Comment. The results of the PEGGY trial are quite disappointing. PI3K inhibitors are a promising new class of agents in the treatment of breast cancer. The FERGI trial, presented at the San Antonio Breast Cancer Symposium last year, explored the combination of fulvestrant and pictilisib in metastatic, ER-positive breast cancer and failed to demonstrate a benefit in terms of response rate and PFS. Toxicity-induced drug reduction and discontinuation were confirmed in the PEGGY trial.

Are all PI3K inhibitors the same? Should we expect less toxicity from alpha-selective PI3K? What are the clinical utility and clinical validity of PI3K mutations in predicting response to PI3K inhibitors? We will wait for upcoming results of many randomized phase 3 trials to have answers to all of these questions.

Navigating the Road of Precision Medicine: The Driver Landscape of Breast Cancer Metastasis and Relapse

Study background. Dr Lucy Yates from the Wellcome Trust Sanger Institute presented exciting data at ECC on the genomic landscape on metastatic breast cancer.[5]

Up to 80% of patients presenting with primary breast cancers are cured by current treatment, but in more than 20% of cases, local or distant relapse occurs. The current understanding of the driver landscape of breast cancer is drawn from datasets derived almost entirely from primary breast cancers, yet we do not know how representative these are of the cancers that fail to be cured by existing treatments.

To determine how the driver landscapes of primary and relapsed breast cancers differ, the investigators analyzed massively parallel sequencing data from 1000 subjects' breast cancers. They identified somatic mutations in 365 genes known to be involved in or related to cancer processes. For 161 patients, samples were derived from local relapse and/or distant metastatic deposits and were sequenced. For comparison, they gathered the previously published mutation calls from exome sequencing of 839 primary, localized breast cancers. De novo driver mutation discovery was performed, and individual mutations were annotated with likely driver status based upon recurrence and known driver status in previously published, well-curated datasets and databases. The incidence of each driver mutation in the primary and relapse datasets was compared using Fisher's exact tests and using the Benjamini Hochberg correction for multiple testing.

Multiple samples were available for 66 subjects, including local or distant relapse samples in all cases and a sample from the primary tumor in 21 cases. Multisample analysis permitted relative temporal ordering of driver mutation accumulation. Driver mutations arising late in evolution were sampled from a greater set of driver genes than those occurring early. A novel tumor suppressor role for some cancer genes was established. Among established tumor suppressor genes, TP53 and ARID1A were the genes most strongly associated with relapse and metastasis in ER-positive disease.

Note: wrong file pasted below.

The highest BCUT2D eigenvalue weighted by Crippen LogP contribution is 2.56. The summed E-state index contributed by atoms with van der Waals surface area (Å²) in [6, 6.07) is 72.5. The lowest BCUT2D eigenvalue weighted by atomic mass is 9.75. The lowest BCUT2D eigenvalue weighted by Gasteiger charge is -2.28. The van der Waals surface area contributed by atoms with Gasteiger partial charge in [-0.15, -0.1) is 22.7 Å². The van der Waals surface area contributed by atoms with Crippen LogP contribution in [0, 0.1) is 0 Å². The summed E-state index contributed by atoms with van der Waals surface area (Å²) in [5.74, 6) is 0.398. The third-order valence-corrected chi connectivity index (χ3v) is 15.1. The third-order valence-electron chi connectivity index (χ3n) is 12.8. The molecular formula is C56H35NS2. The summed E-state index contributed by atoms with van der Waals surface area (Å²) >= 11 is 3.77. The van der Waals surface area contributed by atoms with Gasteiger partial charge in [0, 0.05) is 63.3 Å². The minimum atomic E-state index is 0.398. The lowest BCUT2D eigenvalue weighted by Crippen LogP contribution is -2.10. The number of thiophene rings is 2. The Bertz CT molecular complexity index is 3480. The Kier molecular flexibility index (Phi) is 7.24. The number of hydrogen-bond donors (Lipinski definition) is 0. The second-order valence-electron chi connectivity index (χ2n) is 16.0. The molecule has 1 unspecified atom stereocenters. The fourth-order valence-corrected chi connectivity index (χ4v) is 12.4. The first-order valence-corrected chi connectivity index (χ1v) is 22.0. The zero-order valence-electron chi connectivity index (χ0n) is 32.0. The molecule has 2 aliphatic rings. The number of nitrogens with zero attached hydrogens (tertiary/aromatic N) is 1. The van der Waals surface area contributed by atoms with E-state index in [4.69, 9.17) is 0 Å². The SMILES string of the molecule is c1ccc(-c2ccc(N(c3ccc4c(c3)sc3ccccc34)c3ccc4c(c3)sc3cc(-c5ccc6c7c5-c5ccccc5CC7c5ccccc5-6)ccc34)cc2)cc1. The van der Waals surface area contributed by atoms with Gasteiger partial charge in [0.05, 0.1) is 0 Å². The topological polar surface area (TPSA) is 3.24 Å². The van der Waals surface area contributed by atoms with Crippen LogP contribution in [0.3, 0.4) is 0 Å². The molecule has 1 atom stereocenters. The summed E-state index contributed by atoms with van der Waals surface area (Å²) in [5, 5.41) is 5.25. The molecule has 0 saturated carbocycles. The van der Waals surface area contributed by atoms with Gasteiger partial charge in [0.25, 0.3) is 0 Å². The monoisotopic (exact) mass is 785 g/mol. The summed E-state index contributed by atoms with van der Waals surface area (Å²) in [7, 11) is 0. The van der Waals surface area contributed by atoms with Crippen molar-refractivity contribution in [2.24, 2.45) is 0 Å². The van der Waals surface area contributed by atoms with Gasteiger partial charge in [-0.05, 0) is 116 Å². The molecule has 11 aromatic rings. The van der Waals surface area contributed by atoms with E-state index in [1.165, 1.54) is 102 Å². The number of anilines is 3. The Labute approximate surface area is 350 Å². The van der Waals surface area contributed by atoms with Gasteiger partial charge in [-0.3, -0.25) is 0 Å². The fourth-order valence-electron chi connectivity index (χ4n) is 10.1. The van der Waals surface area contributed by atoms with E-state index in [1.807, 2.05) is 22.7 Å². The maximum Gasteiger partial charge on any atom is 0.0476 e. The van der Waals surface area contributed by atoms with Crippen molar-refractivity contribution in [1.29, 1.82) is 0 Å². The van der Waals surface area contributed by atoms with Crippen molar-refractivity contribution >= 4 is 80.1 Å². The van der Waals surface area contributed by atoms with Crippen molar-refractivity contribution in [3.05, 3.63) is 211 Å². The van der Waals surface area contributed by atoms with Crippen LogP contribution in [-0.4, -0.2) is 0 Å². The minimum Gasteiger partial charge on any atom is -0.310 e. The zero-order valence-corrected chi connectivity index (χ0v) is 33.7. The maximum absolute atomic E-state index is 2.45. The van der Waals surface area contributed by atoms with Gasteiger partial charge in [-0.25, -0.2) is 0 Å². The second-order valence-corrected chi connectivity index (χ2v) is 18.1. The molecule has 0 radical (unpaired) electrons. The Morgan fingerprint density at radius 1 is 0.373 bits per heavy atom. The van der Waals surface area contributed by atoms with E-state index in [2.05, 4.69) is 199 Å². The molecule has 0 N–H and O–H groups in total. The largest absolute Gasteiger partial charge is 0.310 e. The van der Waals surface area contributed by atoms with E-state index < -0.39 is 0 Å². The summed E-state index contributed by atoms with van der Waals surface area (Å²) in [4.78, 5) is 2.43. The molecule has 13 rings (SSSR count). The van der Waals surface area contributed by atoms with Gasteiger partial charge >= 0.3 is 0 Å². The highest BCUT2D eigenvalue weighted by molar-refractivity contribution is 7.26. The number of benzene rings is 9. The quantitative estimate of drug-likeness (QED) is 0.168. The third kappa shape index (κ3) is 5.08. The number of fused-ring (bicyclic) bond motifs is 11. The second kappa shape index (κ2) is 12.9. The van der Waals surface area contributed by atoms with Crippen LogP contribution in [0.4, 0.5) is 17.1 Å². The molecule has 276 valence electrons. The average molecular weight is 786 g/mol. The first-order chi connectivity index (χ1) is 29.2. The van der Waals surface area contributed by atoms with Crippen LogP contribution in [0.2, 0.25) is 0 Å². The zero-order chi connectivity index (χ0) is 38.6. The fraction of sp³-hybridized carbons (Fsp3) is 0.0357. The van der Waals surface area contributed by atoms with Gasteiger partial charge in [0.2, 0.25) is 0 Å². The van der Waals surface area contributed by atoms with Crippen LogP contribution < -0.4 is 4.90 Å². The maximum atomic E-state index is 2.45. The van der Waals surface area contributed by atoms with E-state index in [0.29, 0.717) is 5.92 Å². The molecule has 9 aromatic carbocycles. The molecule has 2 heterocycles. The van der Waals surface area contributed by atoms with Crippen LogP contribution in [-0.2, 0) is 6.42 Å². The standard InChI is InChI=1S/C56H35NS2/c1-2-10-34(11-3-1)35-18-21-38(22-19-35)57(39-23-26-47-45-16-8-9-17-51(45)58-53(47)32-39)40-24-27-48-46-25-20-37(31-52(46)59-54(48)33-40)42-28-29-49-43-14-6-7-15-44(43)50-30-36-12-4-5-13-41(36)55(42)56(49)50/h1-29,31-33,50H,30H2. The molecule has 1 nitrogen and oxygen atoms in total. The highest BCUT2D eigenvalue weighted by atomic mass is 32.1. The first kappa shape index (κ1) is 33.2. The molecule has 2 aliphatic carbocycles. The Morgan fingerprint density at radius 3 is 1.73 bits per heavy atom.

Aberrations in the PI3K-AKT pathway were frequent in both ER-positive (57%) and, surprisingly, triple-negative (37%) cancers at relapse, while the role in the latter was infrequent among primary tumors. Mutations in the estrogen signaling genes FOXA1 and ESR1, but not GATA3, were enriched at relapse and metastasis.

The investigators demonstrated that there are clear differences within the driver landscapes of relapsed cancers, suggesting that this probably reflects a combination of predisposition to relapse and of differences in the mutations acquired during the relapse and metastasis phase. Understanding these differences will help to identify high-risk groups and guide the application of targeted therapies in the relapse setting.

Comment. The mutational landscape of breast cancer relapse or metastasis is major topic of discussion because identification of driver mutations may offer therapeutic opportunities in the adjuvant setting. It is very interesting to highlight the role of ESR1 mutations enriched in metastases of ER-positive breast cancers. This observation has a potential therapeutic impact. DNA sequencing will allow better treatments for small niches of patients, maximizing benefit and minimizing toxicities.

DETECTing Discordant HER2 Phenotype Between Primary Tumors and Circulating Tumor Cells

Study background. The last talk in the Breast Cancer Proffered Paper Session was delivered by Dr Wolfgang Janni.[6] He presented the results of the DETECT study, including data on both the prevalence and HER2 phenotype of circulating tumor cells (CTCs) in patients with HER2-negative metastatic breast cancer screened and their association with primary tumor and patient characteristics.

The number of CTCs and their HER2 status were evaluated in 1123 women with HER2-negative metastatic breast cancer. Patients were defined as CTC positive if at least one CTC was detected in 7.5 mL of peripheral blood, and patients were defined as having a positive HER2 status on CTCs if at least one CTC with a strong (+++) immunocytochemical HER2 staining intensity was found.